Tumbleweed. That’s what big banks are giving savers in the aftermath of two rate rises in quick succession.
Barclays, NatWest, HSBC, Lloyds and Santander continue to insult savers with easy-access rates paying 0.01 per cent.
In December, base rate nudged 0.15 percentage points higher to 0.25 per cent, and climbed up to 0.5 per cent earlier this month.
Some challenger banks have upped savings rates, while building societies – Nationwide with a few exceptions excluded – on the whole are doing the same.
Savings tumbleweed: Easy-access rates continue to be rock-bottom – but current account switching incentives are back with a bang
In the same breath, there are returns available from some of the big banks – but you’ll need to switch your current account to them.
There are often hoops to jump through, direct debits to transfer (handily done by the Current Account Switching Service) but many loyal customers don’t want to rock the boat.
They like their money, pay and bills all neatly in the same bank they’ve been with for a long time – and I don’t blame them.
However, it’s the only way to currently eke any money out of the banks. For example, HSBC offshoot First Direct is offering £150 to switch (HSBC pulled its own similar offer earlier this month).
The digital bank is offering 0.01 per cent on easy-access. So is HSBC. Save £10,000 in its easy-access and after a year, you’ll have £1 interest. Save £1,000 you’ll have 10p.
Switch your current account to First Direct with £1,000 in your account and you’ll earn the equivalent of 14 per cent interest over the year. To earn the same with its easy-access rate, you’ll be long dead before you get anywhere near that.
The money should arrive after 28 days after the criteria being met – AKA, using CASS and paying in at least £1,000 within three months of opening the account.
A similar incentive at NatWest offers £150 versus its 0.01 per cent easy-access account.
At Santander, it’s £140 versus its 0.01 per cent easy-access account, along with cashback perks.
And at Nationwide, it’s between 1 and 1.25 per cent to switch, versus 0.01 per cent easy-access (or 0.05 per cent if you’re lucky enough to have £50,000 or more).
If you remove the notion of loyalty out of the equation, you could potentially move once a year for a bit of pocket money.
And while I can moan about those insulting easy-access rates on offer, at least the banks above are offering real hard cold cash perks to switchers.
Barclays and Lloyds aren’t even doing that AND have easy-access rates paying 0.01 per cent.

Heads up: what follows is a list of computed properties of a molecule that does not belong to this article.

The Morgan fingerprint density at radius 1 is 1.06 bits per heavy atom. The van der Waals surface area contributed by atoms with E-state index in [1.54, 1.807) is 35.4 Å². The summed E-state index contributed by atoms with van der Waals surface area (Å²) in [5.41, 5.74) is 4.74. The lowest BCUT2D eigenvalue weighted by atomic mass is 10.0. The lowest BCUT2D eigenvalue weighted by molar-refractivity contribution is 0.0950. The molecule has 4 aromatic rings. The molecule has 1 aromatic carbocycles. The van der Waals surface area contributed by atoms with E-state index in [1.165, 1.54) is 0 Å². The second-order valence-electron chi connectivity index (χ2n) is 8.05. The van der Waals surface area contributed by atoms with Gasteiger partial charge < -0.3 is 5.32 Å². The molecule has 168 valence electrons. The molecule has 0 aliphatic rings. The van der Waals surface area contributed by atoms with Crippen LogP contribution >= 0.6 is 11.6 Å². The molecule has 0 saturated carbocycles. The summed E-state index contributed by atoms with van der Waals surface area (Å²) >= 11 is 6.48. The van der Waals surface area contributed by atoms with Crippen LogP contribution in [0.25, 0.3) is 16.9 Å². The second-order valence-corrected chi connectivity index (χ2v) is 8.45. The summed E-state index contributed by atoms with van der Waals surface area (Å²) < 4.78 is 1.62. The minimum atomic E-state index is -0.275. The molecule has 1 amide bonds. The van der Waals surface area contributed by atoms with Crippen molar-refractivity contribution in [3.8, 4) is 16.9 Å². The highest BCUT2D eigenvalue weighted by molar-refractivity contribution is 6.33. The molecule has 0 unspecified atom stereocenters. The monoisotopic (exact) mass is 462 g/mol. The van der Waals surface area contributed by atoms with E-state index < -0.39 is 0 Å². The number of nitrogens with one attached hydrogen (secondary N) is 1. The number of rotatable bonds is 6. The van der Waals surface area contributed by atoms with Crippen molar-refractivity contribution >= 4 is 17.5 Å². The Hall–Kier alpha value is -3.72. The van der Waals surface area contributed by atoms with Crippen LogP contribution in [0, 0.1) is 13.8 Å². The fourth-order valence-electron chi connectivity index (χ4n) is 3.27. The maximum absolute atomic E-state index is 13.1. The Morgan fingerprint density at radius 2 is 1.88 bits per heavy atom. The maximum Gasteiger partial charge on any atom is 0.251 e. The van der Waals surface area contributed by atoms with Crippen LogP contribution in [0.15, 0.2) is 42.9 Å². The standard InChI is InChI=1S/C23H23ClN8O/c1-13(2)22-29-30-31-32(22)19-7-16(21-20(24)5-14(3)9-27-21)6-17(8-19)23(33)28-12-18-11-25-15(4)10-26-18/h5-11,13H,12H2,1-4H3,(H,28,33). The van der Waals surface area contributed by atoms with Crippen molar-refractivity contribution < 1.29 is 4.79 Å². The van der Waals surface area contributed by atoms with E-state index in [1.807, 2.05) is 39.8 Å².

It comes at a time of soaring inflation and while mortgage rates continue to be low, variable deals have been largely bumped up in the base rate aftermath.
The link between base rate and savings rates was largely burnt once cheap money was pumped into the system. Banks don’t need savers.
I’m bored of repeating the message of: don’t be lazy, pull your savings out, no matter how little it is and go somewhere else.
If you’re happy being paid a pittance on your savings or think rates elsewhere are so low, you can’t be bothered, that’s your prerogative. Again, I understand.
You may ask, why are banks going through the faff of offering cash bribes to get people to switch current account, especially when you consider one of the big winners in the recent switching battle – Starling – hasn’t got involved at all?
If you’re happy being paid a pittance on your savings or think rates elsewhere are so low, you can’t be bothered, that’s your prerogative
Lee Boyce – deputy editor
Meanwhile another ‘challenger’ of sorts, Virgin Money, is offering a bribe to join in the form of experience vouchers but an attractive looking linked savings rate of 1 per cent up to £25,000.
The answer is cross-selling. If they hook you in as a current account customer, you’re more likely to take out other linked products with it. Savings, mortgages, loans, credit cards, insurance, investments – you get the idea.
It appears big banks are willing to pull money from behind the sofa to attract new current account customers for that very reason – and they’ll rub their hands in glee if you manage to slip into the overdraft and make them that £150 back.
It’s a loss leader, with a potential to claw it back.
They are profit making organisations after all, not community-led, be fair to customers kind of businesses.
These bribes are also around to battle Starling, Monzo and to a degree, Virgin Money. They are younger, nimbler without legacy systems and can focus on attracting custom from good customer service and glossy apps.
Savings accounts have been bank tumbleweed for a while. Dead, dry and going on and on in barren land without change.
Current accounts are banks going into an old western saloon like gun-slinging cowboys making all the noise and attracting all the attention.
They are chucking money down at the bar and buying moonshine to be the most popular cowboy in town, when it might just be the quiet one in the corner holding all of the cards.
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